It was the right thing to do. What possible point could there have been in sending Dave Lee Travis to prison – bar justifying yet more (admittedly, witty) headlines on the “Hairy Cornflake does Porridge” theme?
Yes, he squeezed a young woman’s breasts for 15 seconds. That is not a nice thing to happen to any woman. Ever. But was this action, which happened nearly two decades ago, really worth a custodial sentence? The judge thought it was not, and gave him a suspended sentence of three months. Frankly, Dave Lee Travis, a man who has spent a lifetime confusing the notion of being “cuddly” with being very annoying indeed, has obviously already paid for his misdemeanours. His reputation has been destroyed. His career is in tatters, his entire standing, star status and good name permanently muddied. There is no question that he was out of line. But let’s just look at the facts.
His actions were absolutely not on a par with the likes of Max Clifford and Rolf Harris, sent down for sexually assaulting and abusing girls and women, or indeed the horrors of Jimmy Savile, who attacked vulnerable children and disabled people and performed abominations on dead people.
Yet in many people’s eyes, Dave Lee Travis – another name from the 1970s whose fame surrounded him like a blinding cloud – will have “got away” with it, as if his actions were as repugnant and evil as those of Clifford, Harris and Savile. The unnamed victim of the assault, who said she was paralysed with fear at the time, has spoken of her luck in being able to get on with the rest of her life after the event – the event being having your breasts squeezed for 15 seconds, backstage at The Mrs Merton Show. Hello? If such things really caused deep trauma, half the female population of the UK would be in long-term therapy. Women get their breasts squeezed. They get their bottoms pinched. Without asking for it. It is not particularly exciting, but it is part of life. Get over it.
In the media, where the intoxicating combination of fame is customarily wafted about in what one might deem a bohemian atmosphere, this sort of behaviour is particularly apparent. Again, not something to be proud of, but it is simply part of the setup.
I have worked in television shows similar to Mrs Merton; this sort of thing happened all the time, so much so that it was almost funny. While I was working on one show years ago, one of the executive producers was so used to it that he devised a simple slogan to yell at us humble researchers: “Look, loves, don’t fuck the turns!” Because you know, the turns would turn up and they would, well… hope to have favours granted. Again, I am not referring to or indeed excusing sexual assault. I am pointing out that there was, and probably always will be, a certain amount of irresponsible behaviour in the entertainment world, whether from Radio 1 DJs or anyone else, and women in particular have to negotiate it as they see fit.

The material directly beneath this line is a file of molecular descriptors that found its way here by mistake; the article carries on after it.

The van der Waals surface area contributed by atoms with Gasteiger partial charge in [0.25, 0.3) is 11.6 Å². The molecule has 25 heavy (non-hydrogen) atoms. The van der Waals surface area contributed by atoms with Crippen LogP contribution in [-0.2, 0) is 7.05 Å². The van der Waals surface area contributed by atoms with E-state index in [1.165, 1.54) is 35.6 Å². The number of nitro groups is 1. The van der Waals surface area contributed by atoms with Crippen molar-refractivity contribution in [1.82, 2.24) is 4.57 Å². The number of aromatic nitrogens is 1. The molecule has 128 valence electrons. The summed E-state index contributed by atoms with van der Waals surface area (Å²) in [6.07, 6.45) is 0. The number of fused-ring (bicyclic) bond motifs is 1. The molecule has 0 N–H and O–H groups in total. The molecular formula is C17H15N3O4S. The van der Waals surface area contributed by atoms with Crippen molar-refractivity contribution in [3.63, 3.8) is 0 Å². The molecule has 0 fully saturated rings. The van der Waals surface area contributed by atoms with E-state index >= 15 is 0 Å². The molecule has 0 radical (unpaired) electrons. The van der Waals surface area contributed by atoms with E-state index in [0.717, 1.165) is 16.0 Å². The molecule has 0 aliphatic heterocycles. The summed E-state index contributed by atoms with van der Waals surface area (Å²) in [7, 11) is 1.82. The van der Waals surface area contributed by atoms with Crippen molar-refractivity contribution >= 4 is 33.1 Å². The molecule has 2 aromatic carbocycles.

When I was the BBC arts correspondent, I had to interview a prominent cultural figure for Radio 4’s Today programme. The interview, which was properly conducted and straightforward, came to an end. I thanked him. He leant over, but instead of the customary “arty” kiss on each cheek, he suddenly stuck his tongue down my throat. Probably for about 10 seconds, but still. It wasn’t a highlight, but did this action ruin my life? Er, no. More pertinently, would I now consider ringing up the Operation Yewtree offices and ruining his? Don’t be crazy. I have better things to do with my time.
One cannot speculate on the motives of the woman, now apparently a “household name”, who took Dave Lee Travis to court. But one has to ask whether the Operation Yewtree fervour, fuelled no doubt by the frustration that one of Britain’s sickest and most evil perverts died before he could come to justice, has simply gone a bit crazy. If we started jailing every man who has ever squeezed a breast, there would be no time for any other sort of case in our courts, and our prisons would be the size of a small city. And I also wonder whether, if Dave Lee Travis had simply been Joe Ordinary just trying it on (as some men do), his victim would have bothered taking him to court 20 years later. Would she, indeed, even have remembered the event? Or was it that there was some form of grim pleasure to be had in hauling up a famous name from the past, putting him in the same camp as Savile et al, and hoping he did time for it?
Who knows, but it is vaguely reassuring to see our justice system at least seems to have managed to keep a level head about it all.
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